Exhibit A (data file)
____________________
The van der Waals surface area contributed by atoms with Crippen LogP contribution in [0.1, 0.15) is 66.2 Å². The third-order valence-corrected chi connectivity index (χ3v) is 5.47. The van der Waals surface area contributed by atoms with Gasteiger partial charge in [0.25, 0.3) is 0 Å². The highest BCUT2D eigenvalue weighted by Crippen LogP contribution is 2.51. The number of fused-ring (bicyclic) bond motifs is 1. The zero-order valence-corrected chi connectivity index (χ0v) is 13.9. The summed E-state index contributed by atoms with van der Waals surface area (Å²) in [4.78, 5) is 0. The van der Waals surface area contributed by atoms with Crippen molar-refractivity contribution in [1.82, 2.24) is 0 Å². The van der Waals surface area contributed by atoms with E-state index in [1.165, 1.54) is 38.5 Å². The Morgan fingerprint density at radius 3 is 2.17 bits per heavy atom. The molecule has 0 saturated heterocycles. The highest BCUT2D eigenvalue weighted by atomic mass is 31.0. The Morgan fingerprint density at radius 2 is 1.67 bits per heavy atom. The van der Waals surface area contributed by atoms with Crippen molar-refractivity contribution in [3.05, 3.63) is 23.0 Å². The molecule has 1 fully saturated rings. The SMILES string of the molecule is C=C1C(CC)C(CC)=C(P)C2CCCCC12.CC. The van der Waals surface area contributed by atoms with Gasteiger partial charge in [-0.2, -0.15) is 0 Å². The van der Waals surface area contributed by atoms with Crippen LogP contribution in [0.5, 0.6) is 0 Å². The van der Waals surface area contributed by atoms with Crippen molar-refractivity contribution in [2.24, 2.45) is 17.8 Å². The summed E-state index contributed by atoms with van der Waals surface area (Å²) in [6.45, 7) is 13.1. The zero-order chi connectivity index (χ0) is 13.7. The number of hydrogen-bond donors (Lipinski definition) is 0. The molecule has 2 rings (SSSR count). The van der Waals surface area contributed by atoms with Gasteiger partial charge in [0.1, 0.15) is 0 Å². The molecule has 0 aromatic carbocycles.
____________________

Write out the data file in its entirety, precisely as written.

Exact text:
The van der Waals surface area contributed by atoms with Crippen LogP contribution in [0.1, 0.15) is 66.2 Å². The third-order valence-corrected chi connectivity index (χ3v) is 5.47. The van der Waals surface area contributed by atoms with Gasteiger partial charge in [0.25, 0.3) is 0 Å². The highest BCUT2D eigenvalue weighted by Crippen LogP contribution is 2.51. The number of fused-ring (bicyclic) bond motifs is 1. The zero-order valence-corrected chi connectivity index (χ0v) is 13.9. The summed E-state index contributed by atoms with van der Waals surface area (Å²) in [4.78, 5) is 0. The van der Waals surface area contributed by atoms with Crippen molar-refractivity contribution in [1.82, 2.24) is 0 Å². The van der Waals surface area contributed by atoms with E-state index in [1.165, 1.54) is 38.5 Å². The Morgan fingerprint density at radius 3 is 2.17 bits per heavy atom. The molecule has 0 saturated heterocycles. The highest BCUT2D eigenvalue weighted by atomic mass is 31.0. The Morgan fingerprint density at radius 2 is 1.67 bits per heavy atom. The van der Waals surface area contributed by atoms with Crippen molar-refractivity contribution in [3.05, 3.63) is 23.0 Å². The molecule has 1 fully saturated rings. The SMILES string of the molecule is C=C1C(CC)C(CC)=C(P)C2CCCCC12.CC. The van der Waals surface area contributed by atoms with Gasteiger partial charge in [-0.2, -0.15) is 0 Å². The van der Waals surface area contributed by atoms with Crippen LogP contribution in [0.5, 0.6) is 0 Å². The van der Waals surface area contributed by atoms with Crippen molar-refractivity contribution in [2.24, 2.45) is 17.8 Å². The summed E-state index contributed by atoms with van der Waals surface area (Å²) in [6.45, 7) is 13.1. The zero-order chi connectivity index (χ0) is 13.7. The number of hydrogen-bond donors (Lipinski definition) is 0. The molecule has 2 rings (SSSR count). The van der Waals surface area contributed by atoms with Gasteiger partial charge in [0.1, 0.15) is 0 Å². The molecule has 0 aromatic carbocycles.